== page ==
At the same time, Rose George speaks in her book about blood heroes. The author refers to Arunachalam Muruganantham, aka “Menstrual Man,” who is a social entrepreneur in India. He invented a cheap and reliable process to produce pads for his community after he saw his wife using dirty old rags. Other blood heroes include Janet Vaughan, a pioneering doctor, and Percy Oliver, a civic-minded volunteer who helped to create the modern blood service during the second world war.
“Blood is not done teaching us what it can do. More wonders will come,”—Rose George
It is not surprising that Bill Gates recommends this vital and absorbing book by one of the best non-fiction writers today!
A Gentleman in Moscow by Amor Towels
One of the most popular books this year—A Gentleman in Moscow—it seems that everyone has read this book by Amor Towles! This mega-bestseller already counts more than 1.5 million readers and will soon be turned into a major TV series.
Jared Diamond, the New York Times bestselling author of Rules of Civility, this time prepared an adventurous novel about a count who was sentenced to life after being arrested in a Moscow luxury hotel located across the street from the Kremlin. Count Alexander Rostov has never worked in his entire life. New circumstances push him to adapt to a new life in an attic room in the Metropol. Unexpectedly, this leads the protagonist into a new and exciting world of emotional self-discovery. His psychological unfoldment happens during the most painful decades in Russian history, which lets the reader understand better the whole dramatic journey of the Russian nation. Every page of this top-rated bestseller book is filled with humor and demonstrates Count Rostov’s endeavors of what it means to be a man of purpose.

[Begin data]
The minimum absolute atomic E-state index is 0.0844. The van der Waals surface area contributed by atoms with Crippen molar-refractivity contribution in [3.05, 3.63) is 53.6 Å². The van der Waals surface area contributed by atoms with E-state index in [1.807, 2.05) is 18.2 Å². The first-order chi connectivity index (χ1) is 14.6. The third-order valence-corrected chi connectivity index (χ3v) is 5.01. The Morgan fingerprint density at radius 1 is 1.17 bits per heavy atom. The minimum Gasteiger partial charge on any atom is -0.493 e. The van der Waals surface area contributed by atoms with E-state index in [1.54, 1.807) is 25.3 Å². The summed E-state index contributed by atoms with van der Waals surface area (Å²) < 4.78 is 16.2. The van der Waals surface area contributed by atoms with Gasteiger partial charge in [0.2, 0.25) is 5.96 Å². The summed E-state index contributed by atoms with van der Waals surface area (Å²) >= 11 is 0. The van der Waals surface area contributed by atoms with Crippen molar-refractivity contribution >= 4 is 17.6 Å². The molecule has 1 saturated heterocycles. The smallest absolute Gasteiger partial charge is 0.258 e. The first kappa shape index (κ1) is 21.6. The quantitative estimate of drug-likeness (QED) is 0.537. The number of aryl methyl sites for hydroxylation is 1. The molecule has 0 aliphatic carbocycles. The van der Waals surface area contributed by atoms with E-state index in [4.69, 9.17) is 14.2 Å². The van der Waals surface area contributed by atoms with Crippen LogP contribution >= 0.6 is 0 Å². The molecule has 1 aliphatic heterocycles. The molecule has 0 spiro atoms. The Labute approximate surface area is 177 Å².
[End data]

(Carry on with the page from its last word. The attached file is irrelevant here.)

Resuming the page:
Presidents of War by Michael Beschloss
Presidents of War is another book on the New York Times bestseller list, and this time it is about the Vietnam war and the other eight major conflicts that the US entered between the beginning of the 19th century and the 1970s. After ten years of research, this top-rated book looks at a succession of American presidents who initiated the conflict and later mobilized the country for victory. You will be taken to the room where the most difficult decisions had to be taken by the Presidents about sending hundreds and thousands of American citizens to their deaths.
Beginning with the 4th American President James Madison and the War of 1812, we will see what happens behind the curtains: the power struggles with Congress, the courts, the press, and anti-war protesters. At the same time, the top-selling author Michael Beschloss shows that nothing human is alien to the US Presidents either. Seeking comfort from their dear significant others and family members, praying on their knees helps them survive difficult times. All these elements combine into a wholesome picture of the physical and emotional strains that the pressures of war inevitably cause for any human, including the president.